As Max Anderson enters retirement, his district will surely remain in good hands. After all, a slew of qualified, impressive candidates are vying to succeed him. In the end, though, Ben Bartlett is the first choice, and Deborah Matthews is the second.
Bartlett has served on various city commissions over the years, including a stint on the Police Review Commission during the December 2014 Black Lives Matter protests. In his time on the commission, he has worked hard to keep the department accountable for its brutal actions during the protests and helped encourage the collection of race data for police stops.
We expect him to use his seat on Berkeley City Council to push the same much-needed reforms across the city.
When it comes to housing, Bartlett’s detailed plan to use in-lieu fees to help subsidize mortgages, for example, shows a willingness to think of creative solutions to a nearly impossible-to-solve problem.
Matthews, too, illustrated a willingness to work with all parties to increase affordable housing, and her desire to incentivize more affordable units by streamlining the permit process for developers who include more affordable units shows a great way to balance the opposing council forces.
Bartlett spent considerable time focusing on the impending closure of Berkeley’s Alta Bates hospital. As the closest and most-used emergency room for Berkeley residents, Sutter Health’s decision to close the hospital’s doors poses a crisis for the city of Berkeley. Bartlett’s willingness to use his position to keep those services available to Berkeley residents is critical.
As Bartlett said in his interview with the Senior Editorial Board, corporations shouldn’t drive policy — politicians and the people should. Bartlett is the candidate best suited to stand up to Sutter Health and keep important emergency room services in Berkeley.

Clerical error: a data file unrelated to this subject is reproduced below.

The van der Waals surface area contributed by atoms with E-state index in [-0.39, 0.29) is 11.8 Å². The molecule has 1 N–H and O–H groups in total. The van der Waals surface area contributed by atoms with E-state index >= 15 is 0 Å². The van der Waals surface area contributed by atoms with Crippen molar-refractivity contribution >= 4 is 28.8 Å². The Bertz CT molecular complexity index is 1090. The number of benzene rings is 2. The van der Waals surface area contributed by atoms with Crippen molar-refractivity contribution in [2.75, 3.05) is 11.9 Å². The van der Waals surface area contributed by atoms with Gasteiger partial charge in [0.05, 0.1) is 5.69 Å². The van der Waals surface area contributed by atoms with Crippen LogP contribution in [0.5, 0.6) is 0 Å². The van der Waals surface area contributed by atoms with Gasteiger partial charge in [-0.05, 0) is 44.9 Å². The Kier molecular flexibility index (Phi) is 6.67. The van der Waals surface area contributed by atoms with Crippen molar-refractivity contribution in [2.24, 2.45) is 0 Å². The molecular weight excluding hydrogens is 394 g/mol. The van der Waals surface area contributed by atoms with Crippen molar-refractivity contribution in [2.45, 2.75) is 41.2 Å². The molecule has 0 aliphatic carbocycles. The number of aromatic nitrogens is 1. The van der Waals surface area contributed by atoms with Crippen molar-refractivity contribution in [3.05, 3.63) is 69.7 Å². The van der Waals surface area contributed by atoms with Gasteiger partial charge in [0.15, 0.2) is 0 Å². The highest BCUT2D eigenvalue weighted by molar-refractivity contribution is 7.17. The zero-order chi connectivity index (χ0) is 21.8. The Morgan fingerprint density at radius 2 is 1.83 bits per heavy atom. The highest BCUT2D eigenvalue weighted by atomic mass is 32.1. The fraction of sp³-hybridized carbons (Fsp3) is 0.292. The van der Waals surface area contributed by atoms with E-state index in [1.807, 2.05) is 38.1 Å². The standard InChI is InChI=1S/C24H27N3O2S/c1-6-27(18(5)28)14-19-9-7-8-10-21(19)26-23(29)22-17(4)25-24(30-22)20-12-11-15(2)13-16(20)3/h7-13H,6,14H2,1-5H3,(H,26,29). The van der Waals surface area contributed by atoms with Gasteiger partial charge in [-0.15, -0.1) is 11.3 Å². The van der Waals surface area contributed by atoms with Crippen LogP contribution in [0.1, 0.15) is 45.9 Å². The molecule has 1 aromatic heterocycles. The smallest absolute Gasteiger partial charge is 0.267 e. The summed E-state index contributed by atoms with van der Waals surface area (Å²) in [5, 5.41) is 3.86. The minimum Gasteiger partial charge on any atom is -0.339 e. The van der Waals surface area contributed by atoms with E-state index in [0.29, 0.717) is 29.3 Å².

Here again, Matthews also showed a willingness to use her office to prevent the move. She also emphasized the need to institute a backup plan — a series of medical emergency centers in Berkeley. Though they wouldn’t supplant a full emergency room, the centers would give the city some sort of safety net, showing that Matthews has Berkeley’s best interests at heart.
Rival candidates Mark Coplan and Al Murray also emphasized these best interests. We were impressed with Coplan — a former Berkeley Unified School District spokesperson — for his commitment to ensuring the longevity and vivacity of Berkeley public schools.
Murray, too, has devoted extensive time and energy to local commissions, demonstrating dedication to increasing access for residents with disabilities and lighting the streets of Berkeley to make them safer, among other things.
Councilmember Max Anderson, a consistent voice for progressive values on the council, will surely be missed when he retires after years of service. He’s endorsing Ben Bartlett to succeed him, and we agree with his decision.
Endorsements represent the majority opinion of the Senior Editorial Board as written by the opinion editor.